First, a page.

KING: His math is right. Trump is in a very formidable position right now as the front runner. We'll see as time passes. But Donald Trump in 2016 wins 28 percent here, 37 percent there. You can win the nomination if you have a crowded field. But you're also asking a lot of people with big egos, healthier ambitions. OK. I had a bad day, but you should all get out and leave it to me.

DOVERE: This is game theory, I guess that didn't work in 2016. Remember, when Scott Walker dropped out, he said explicitly in 2016 we need to not let Donald Trump be the nominee and do what I'm doing and exit the field. And everybody else said, have a good time, (Inaudible) stay in.

RAJU: Remember (crosstalk) we have to galvanize opposition to it argued Ben Sasse who was not running at the time, was trying to get as someone behind one Trump alternative didn't quite work.

CHAMBERS: Well, he's not ready for it to be him. He told me that nothing has changed on his end, but you still looking at August as when he needs to make his decision. And I think that's where all of the candidates are right now. They want to get to that first debate and have a chance to state their case.

DOVERE: But it's also the question whether the Republican primary voters want an alternative. Republican presidential candidates seem to be saying, you should take an alternative, but there the primary voters don't seem to be crying out for it.

KING: They get the first and the last word, if you will, that actually matters when we count votes. And that's not until next January, February. We'll get there though. Ahead, a race to escape the United States conducting evacuations from Sudan to help 1000s Trapped Americans get out of the war-torn country. But first the judge this morning denying. Former President Trump's request for a mistrial in that civil battery defamation case against him will be live outside that courthouse with the latest next.




KING: Today more drama ahead of the battery a defamation trial against Donald Trump. We've now learned, a judge has denied the ex-president's request for a miss trial. His team claimed the judge made quote pervasive, unfair and prejudicial rulings against them.

Right now, E. Jean Carroll is back on the witness stand being cross examined by defense Attorney Joe Tacopina. Carroll says Trump raped her in the mid-1990. He first went public with that allegation in 2019. Trump denies the charges. CNN's Kara Scannell is tracking this trial for us. She's live right now outside the courthouse. Kara, what are we learning today?

KARA SCANNELL, CNN CORRESPONDENT: Well, John. You know, Trump's whole defense here is that this alleged assault, this alleged rape never happened. So, the focus of their questioning this morning so far has been focusing in on Carroll and whether she was really scarred from this alleged assault. So, they've gone through a couple of different scenarios with her.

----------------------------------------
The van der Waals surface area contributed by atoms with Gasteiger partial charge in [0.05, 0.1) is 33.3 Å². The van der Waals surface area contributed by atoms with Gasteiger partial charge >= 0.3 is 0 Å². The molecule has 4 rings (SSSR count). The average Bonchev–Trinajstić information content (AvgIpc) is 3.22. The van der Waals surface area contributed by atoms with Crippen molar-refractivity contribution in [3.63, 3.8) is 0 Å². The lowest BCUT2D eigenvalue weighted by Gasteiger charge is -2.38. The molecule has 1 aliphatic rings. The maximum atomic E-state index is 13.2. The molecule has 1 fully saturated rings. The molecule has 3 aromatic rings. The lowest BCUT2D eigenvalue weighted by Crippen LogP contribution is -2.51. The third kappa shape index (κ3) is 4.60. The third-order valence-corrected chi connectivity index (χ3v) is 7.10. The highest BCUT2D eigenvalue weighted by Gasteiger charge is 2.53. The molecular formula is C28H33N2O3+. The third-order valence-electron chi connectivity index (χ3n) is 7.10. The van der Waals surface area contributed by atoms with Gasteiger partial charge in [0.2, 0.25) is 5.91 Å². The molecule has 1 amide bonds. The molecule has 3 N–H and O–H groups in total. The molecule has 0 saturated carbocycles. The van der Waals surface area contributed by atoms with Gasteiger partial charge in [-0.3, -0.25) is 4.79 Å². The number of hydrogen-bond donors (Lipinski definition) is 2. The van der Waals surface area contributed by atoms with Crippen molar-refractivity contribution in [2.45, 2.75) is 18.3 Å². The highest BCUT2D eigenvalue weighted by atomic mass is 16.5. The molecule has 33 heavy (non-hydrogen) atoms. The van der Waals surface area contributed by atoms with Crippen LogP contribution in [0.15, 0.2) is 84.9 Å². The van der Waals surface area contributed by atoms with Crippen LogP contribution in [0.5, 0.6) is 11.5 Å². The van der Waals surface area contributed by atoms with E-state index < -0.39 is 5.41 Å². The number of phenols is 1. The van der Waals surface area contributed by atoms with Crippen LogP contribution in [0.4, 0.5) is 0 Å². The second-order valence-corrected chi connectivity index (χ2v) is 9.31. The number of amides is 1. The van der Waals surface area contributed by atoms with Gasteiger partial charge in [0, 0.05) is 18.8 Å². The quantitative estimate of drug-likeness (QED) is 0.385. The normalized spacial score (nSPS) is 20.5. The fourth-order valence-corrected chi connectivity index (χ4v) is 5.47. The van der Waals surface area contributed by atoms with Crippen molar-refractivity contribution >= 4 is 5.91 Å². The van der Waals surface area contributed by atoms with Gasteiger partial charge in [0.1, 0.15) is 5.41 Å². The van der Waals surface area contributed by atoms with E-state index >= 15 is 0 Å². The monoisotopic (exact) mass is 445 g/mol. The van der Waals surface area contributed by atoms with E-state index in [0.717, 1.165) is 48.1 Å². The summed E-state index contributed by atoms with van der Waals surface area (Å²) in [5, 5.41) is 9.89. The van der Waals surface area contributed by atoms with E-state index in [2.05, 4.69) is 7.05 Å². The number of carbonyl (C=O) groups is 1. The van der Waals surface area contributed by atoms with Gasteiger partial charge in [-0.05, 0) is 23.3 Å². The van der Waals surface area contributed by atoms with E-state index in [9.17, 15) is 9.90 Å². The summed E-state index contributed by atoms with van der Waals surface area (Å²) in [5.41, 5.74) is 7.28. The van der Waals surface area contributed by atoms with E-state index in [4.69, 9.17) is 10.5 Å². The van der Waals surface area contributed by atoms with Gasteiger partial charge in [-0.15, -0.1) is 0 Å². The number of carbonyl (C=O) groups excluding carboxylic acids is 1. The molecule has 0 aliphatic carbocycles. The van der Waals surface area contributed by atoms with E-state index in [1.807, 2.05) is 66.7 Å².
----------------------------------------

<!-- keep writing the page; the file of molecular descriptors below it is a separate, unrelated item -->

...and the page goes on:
They're asking her about Bergdorf Goodman. So had she returned to that department store or was the rape so scoring to her that she didn't. She acknowledged that she did go back, and they showed some receipts showing that Carroll had been there more than 20 times in the past 10 years, spending about $13,000.

Now they also pointed out some of her Facebook posts, where she said she was a huge fan, a massive fan of The Apprentice, which starred Donald Trump. She was explaining her testimony this morning that she enjoyed the competitive spirit. But she said she didn't watch the end of the show where Trump did the firing.

You know, but this all and then also pointing to another Facebook post of hers, where she wrote would you have sex with Donald Trump for $17,000. And Tacopina saying, you were making a joke about having sex with Trump for money in 2012, just a few years after this alleged assault took place. And Carroll acknowledged that she did right that.

They also were focusing in on that she never called the police about this alleged assault or other assaults that she wrote about in the memoir, where she first disclosed this alleged rape by Trump. And Carroll acknowledged that she only called the police once in her life and it was about someone vandalizing a mailbox.

You know, they pointed to several columns of hers where she kept telling people at her advice column that they should report the results to this to, you know, hotline about sexual assault, and she said she never did it because she was ashamed. She thought it was her fault.

You know, a couple of other interesting scenarios that came out in here. She acknowledged in testimony that George Conway, the Republican lawyer, had -- she saw him at a party, and it was two days after she met him and spoke to him that she retained the lawyer and that he recommended the lawyer for her and that all leading up to this lawsuit.

You know, part of the defense here is that this politically motivated Conway force is a big critic of former President Trump, John?